Texas Supreme Court Accepts Certified Questions on Scope of Additional Insured Coverage
In re Deepwater Horizon,
Certified question from the U.S. Court of Appeals, Fifth Circuit,
No. 12-30230, --- F.3d --- (Aug. 29, 2013)
Today, the Texas Supreme Court has accepted the following certified questions from the U.S. Fifth Circuit Court of Appeals regarding the interplay between insurance policies and indemnity contracts with additional insured requirements:
Whether Evanston Ins. Co. v. ATOFINA Petrochems., Inc., 256 S.W.3d 660 (Tex. 2008), compels a finding that BP is covered for the damages at issue, because the language of the umbrella policies alone determines the extent of BP’s coverage as an additional insured if, and so long as, the additional insured and indemnity provisions of the Drilling Contract are “separate and independent”?
Whether the doctrine of contra proferentem applies to the interpretation of the insurance coverage provision of the Drilling Contract under the ATOFINA case, 256 S.W.3d at 668, given the facts of this case?
In certifying these two questions, the Fifth Circuit withdrew its March opinion in In re Deepwater Horizon, where it found that BP is entitled to additional insured coverage for losses arising from the April 2010 explosion of theDeepwater Horizon offshore drilling unit pursuant to a drilling contract between BP and Transocean. In its original opinion, the Fifth Circuit relied upon the Texas rule set forth in ATOFINA—that when a service contract has separate provisions for additional insured requirements and indemnity requirements, the court is constrained to use only the policy language to determine the scope of additional insured coverage. The Fifth Circuit determined that the drilling contract contained separate additional insured and indemnity provisions. The Fifth Circuit further found that the policies at issue did not impose any limitation on the extent of additional insured coverage—specifically, the policies were not limited according to the scope of coverage required in the drilling contract. Accordingly, the court initially concluded that BP was entitled to coverage as an additional insured. On the other hand, the insurers argued that the drilling contract limits the scope of additional insured coverage to liability Transocean assumed in that contract and this limitation should be read in conjunction with the policy language to determine the scope of additional insured coverage.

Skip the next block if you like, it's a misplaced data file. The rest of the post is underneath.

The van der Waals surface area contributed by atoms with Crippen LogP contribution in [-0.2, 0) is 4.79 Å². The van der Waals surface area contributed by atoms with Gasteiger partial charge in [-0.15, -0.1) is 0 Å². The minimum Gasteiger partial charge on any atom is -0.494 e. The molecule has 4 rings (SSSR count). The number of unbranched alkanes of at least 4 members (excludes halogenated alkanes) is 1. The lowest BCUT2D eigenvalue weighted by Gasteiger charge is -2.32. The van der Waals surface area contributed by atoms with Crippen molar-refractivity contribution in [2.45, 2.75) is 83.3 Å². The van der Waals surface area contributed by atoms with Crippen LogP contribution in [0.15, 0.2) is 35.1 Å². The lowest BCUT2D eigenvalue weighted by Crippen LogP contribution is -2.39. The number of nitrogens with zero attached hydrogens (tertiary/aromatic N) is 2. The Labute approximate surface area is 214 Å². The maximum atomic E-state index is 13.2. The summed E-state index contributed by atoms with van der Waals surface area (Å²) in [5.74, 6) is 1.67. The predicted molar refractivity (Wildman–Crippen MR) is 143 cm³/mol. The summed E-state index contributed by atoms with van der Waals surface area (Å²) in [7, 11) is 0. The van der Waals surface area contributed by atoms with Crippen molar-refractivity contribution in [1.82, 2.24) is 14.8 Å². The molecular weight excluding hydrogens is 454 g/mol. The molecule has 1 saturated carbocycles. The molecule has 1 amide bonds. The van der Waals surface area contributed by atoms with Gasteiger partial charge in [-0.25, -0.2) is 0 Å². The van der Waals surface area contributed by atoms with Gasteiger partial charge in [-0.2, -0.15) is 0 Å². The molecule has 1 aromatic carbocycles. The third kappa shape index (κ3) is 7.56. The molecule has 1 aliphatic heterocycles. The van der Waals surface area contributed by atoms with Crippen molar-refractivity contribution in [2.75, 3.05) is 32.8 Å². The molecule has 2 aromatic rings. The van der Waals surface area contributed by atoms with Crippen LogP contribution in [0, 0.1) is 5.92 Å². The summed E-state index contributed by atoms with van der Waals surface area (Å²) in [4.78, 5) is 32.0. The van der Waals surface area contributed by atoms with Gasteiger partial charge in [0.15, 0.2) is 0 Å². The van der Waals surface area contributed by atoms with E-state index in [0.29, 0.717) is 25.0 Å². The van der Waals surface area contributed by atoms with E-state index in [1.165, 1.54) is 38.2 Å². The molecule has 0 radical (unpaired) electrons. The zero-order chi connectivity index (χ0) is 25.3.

By withdrawing its initial opinion, the Fifth Circuit seems to acknowledge that the differences between the facts before it and those in ATOFINA, as well as the relative bargaining power of the contracting parties , may permit a result favorable to the insurers. With the contract at issue in ATOFINA, the Texas Supreme Court considered a simple requirement to provide additional insured coverage—this is in contrast to the specifically limited requirement in the drilling contract that Transocean provide additional insured coverage for BP, but only for liability assumed by Transocean. The Fifth Circuit was persuaded that this distinction coupled with the sophistication of the parties to the drilling contract may justify a different result than in ATOFINA.
These issues present the Texas Supreme Court an opportunity to tailor and revisit ATOFINA’s expansive holding and to evaluate how the rules of contract and policy interpretation may be affected in cases involving sophisticated insureds.